Most organisations use leadership in teams to achieve goals
Even with the best technology, most efficient processes, and most exciting ideas, you ultimately implement your strategy through people. Probably people in teams! which means you will need leadership. Unless you have these guys at your disposal:
Teams will allow you to undertake larger, more complex tasks. Teams promise synergy, camaraderie and productivity. However, all too often the opposite is true. Nominal groups, people who do not try to work together, easily outperform poorly running teams.
Here are three undeniable observations about teams:
- Most teams do not deliver as expected.
- Working in a team can be terminally frustrating, even emotionally damaging.
- Teams can stunt your personal growth.
Leadership in teams continues to attract attention
Teams continue to grow in popularity. Sponsors are searching intensely for the best possible way to lead teams. Most researchers concentrate on a cause and effect view of leaders and teams. Leadership gurus see effective teams as the result or effect of better leadership. This has led to what Professor J Richard Hackman of Harvard University referred to as the ‘Leadership Attribution Error’. After a masterful performance, players and audience alike applaud the conductor of the orchestra. After a disastrous season the rugby team fires the coach. We are all prone to this error. But, according to research, teams have as much impact on the leader as the leader has on the team!
Leadership researchers have also sought the common behaviours and traits of good leaders. Even though research back in the 1950s showed that no common set of leadership traits existed.
As organisations grapple with how to lead effectively they have spawned a burgeoning HR performance industry with models and tools for measuring managing and controlling staff. Hierarchies abound. There are layers of people in organisations whose sole purpose it is to manage other people. They do not produce services of products. They manage people. They drive delivery.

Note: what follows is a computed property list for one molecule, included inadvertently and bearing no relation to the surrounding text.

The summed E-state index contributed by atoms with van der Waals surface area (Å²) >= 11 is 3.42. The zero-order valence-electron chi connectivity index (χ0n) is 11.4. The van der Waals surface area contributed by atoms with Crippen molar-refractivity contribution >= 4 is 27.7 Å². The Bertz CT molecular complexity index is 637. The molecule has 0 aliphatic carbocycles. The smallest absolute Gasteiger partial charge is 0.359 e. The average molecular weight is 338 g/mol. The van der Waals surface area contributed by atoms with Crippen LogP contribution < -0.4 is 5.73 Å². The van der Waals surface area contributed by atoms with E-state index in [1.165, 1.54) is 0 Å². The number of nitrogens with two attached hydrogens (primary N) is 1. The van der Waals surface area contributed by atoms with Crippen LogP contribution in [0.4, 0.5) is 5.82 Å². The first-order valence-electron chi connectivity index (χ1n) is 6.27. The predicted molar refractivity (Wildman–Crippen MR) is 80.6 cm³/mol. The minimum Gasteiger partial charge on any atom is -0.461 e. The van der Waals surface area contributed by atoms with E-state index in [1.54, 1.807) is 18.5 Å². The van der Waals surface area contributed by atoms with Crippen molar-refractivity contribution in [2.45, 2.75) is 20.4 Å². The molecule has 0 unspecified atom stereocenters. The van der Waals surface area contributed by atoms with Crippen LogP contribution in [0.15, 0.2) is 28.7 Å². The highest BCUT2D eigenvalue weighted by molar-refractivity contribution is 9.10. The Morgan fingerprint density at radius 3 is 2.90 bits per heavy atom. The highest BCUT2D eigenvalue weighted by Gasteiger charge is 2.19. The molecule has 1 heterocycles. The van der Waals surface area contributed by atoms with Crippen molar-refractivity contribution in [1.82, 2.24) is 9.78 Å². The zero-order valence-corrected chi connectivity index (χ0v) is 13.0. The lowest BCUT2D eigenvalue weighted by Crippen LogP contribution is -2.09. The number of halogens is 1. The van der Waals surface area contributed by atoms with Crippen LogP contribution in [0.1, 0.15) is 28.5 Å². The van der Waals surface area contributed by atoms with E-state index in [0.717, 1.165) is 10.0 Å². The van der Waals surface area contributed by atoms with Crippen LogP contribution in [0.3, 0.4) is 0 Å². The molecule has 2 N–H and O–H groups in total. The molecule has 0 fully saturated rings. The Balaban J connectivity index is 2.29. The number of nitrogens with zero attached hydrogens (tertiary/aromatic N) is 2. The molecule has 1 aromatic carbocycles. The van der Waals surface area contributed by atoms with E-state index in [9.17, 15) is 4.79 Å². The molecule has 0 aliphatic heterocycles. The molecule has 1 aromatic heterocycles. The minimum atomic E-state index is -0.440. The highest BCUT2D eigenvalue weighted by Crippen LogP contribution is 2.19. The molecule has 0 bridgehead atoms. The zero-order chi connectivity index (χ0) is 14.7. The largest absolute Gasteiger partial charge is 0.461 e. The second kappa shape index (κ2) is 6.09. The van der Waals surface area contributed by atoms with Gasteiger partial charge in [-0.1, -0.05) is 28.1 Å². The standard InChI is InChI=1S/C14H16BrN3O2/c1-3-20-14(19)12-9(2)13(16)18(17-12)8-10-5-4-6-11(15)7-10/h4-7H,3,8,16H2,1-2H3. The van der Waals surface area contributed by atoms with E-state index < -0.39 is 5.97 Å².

The latest research into teams and leadership offers a different approach
Professor J Richard Hackman wrote ‘Leading Teams’ based on 40 years of research into people and teams. Rather than defining another ‘cause and effect’ model, Professor Hackman listed five conditions on which a leader could focus. These conditions create an environment within which teams in the organisation can design and execute the work in the way they see fit.
He also defined three criteria for gauging the success of a team:
- They deliver what their clients want. Resolving what clients want may in itself be a thorny issue for a team to resolve.
- They learn and grow as a team.
- Individuals within the team develop team skills and technical skills as a result of being part of the team.
Dr Ruth Wageman worked with JRH and picked up the development of the Conditions model. Dr Wageman and her team created a model of four triads.
The first triad covers the essentials for setting up the team: